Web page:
What Did I Do?
After being exposed with LittleBits for the first time, I was given the task to build a test prototype to figure out how the kit works. Then, my partner and I decided on a problem to solve — feline obesity — and came up with three solutions. We used LittleBits to attempt to prototype our solutions, and the process consisted of endless trial-and-error, for neither my partner nor I was familiar with the prototyping kit. I believe it could have gone better if we took more time to learn about the major functions and limitations of the kit before being given a short amount of time to build and test three different prototypes. With each functional prototype we built, we recorded the prototype at work along with the solution it was intended to solve.
Here is the link to my work.
Since my partner and I couldn’t decide on our problem and three solutions prior to the prototyping session, we spent the greater amount of time deciding on and adjusting our solutions based on our experiences with LittleBits as we went along. We were not thoroughly aware of LittleBits’ limitations, which made it harder for us to understand which solutions would be possible to solve through something we could physically prototype only using the kit. It wasn’t until the end of the session that we realized we could have certain parts of the prototype “represent” an intended function.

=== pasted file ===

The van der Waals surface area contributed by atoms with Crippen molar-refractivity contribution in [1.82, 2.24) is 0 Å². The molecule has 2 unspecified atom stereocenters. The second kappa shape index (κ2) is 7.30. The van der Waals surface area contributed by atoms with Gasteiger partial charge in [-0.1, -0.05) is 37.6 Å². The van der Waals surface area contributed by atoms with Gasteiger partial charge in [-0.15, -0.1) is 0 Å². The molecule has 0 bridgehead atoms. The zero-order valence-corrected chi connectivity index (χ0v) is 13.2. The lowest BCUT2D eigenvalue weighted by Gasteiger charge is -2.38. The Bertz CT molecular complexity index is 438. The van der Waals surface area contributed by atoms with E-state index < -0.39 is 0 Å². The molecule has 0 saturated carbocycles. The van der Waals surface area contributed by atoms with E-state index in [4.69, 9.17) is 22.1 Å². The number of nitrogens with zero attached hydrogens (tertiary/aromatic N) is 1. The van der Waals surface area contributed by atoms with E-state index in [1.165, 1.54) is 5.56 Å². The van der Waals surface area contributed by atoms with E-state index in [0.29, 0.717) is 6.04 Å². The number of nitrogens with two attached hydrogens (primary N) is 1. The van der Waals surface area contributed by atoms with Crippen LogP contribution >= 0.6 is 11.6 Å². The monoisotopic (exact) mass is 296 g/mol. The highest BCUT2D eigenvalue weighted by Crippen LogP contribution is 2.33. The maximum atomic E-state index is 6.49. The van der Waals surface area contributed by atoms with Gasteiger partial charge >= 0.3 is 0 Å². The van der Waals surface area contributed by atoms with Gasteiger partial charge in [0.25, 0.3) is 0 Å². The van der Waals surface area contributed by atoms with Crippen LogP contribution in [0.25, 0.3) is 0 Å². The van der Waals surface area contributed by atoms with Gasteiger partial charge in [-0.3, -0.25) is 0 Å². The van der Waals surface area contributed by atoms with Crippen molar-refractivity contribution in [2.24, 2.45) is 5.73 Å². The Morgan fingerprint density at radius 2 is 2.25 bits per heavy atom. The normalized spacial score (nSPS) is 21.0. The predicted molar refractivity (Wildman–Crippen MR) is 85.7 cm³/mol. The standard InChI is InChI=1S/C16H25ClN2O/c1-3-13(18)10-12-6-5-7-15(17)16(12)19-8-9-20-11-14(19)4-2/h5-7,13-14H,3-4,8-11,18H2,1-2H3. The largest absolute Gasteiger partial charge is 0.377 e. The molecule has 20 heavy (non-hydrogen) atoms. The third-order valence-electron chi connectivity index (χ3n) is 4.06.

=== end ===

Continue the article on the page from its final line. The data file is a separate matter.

How Did My Prototype Compare to My Original Concept?
My original concept to solve the problem of feline obesity was a step counter for a pet cat that only dispenses food when the cat has walked a certain number of steps. While I could build the prototype well enough to explain the basic intended concepts, it wasn’t detailed enough to show certain limitations. For example, one limitation of my cat step counter is the feasibility — how can the device design be comfortable for the cat? Since my prototype didn’t show the actual design of the counter, it failed to present a very important factor.